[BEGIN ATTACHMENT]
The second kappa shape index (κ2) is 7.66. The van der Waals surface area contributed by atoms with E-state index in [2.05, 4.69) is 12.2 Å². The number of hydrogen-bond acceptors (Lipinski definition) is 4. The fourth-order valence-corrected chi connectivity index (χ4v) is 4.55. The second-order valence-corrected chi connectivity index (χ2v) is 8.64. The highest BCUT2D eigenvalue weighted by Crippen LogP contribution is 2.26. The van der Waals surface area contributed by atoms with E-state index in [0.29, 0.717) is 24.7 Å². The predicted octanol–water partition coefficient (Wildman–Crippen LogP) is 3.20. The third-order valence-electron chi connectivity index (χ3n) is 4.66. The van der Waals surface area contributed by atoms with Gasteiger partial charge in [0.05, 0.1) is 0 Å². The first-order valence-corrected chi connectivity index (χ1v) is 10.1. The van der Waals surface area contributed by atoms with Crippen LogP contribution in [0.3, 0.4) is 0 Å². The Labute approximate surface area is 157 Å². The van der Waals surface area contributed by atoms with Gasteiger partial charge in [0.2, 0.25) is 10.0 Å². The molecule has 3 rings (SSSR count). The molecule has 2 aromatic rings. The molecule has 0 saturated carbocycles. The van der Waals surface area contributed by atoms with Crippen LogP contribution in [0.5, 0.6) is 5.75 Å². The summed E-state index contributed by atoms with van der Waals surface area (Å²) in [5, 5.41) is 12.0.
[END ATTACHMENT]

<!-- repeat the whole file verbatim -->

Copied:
The second kappa shape index (κ2) is 7.66. The van der Waals surface area contributed by atoms with E-state index in [2.05, 4.69) is 12.2 Å². The number of hydrogen-bond acceptors (Lipinski definition) is 4. The fourth-order valence-corrected chi connectivity index (χ4v) is 4.55. The second-order valence-corrected chi connectivity index (χ2v) is 8.64. The highest BCUT2D eigenvalue weighted by Crippen LogP contribution is 2.26. The van der Waals surface area contributed by atoms with E-state index in [0.29, 0.717) is 24.7 Å². The predicted octanol–water partition coefficient (Wildman–Crippen LogP) is 3.20. The third-order valence-electron chi connectivity index (χ3n) is 4.66. The van der Waals surface area contributed by atoms with Gasteiger partial charge in [0.05, 0.1) is 0 Å². The first-order valence-corrected chi connectivity index (χ1v) is 10.1. The van der Waals surface area contributed by atoms with Crippen LogP contribution in [0.3, 0.4) is 0 Å². The Labute approximate surface area is 157 Å². The van der Waals surface area contributed by atoms with Gasteiger partial charge in [0.2, 0.25) is 10.0 Å². The molecule has 3 rings (SSSR count). The molecule has 2 aromatic rings. The molecule has 0 saturated carbocycles. The van der Waals surface area contributed by atoms with Crippen LogP contribution in [0.5, 0.6) is 5.75 Å². The summed E-state index contributed by atoms with van der Waals surface area (Å²) in [5, 5.41) is 12.0.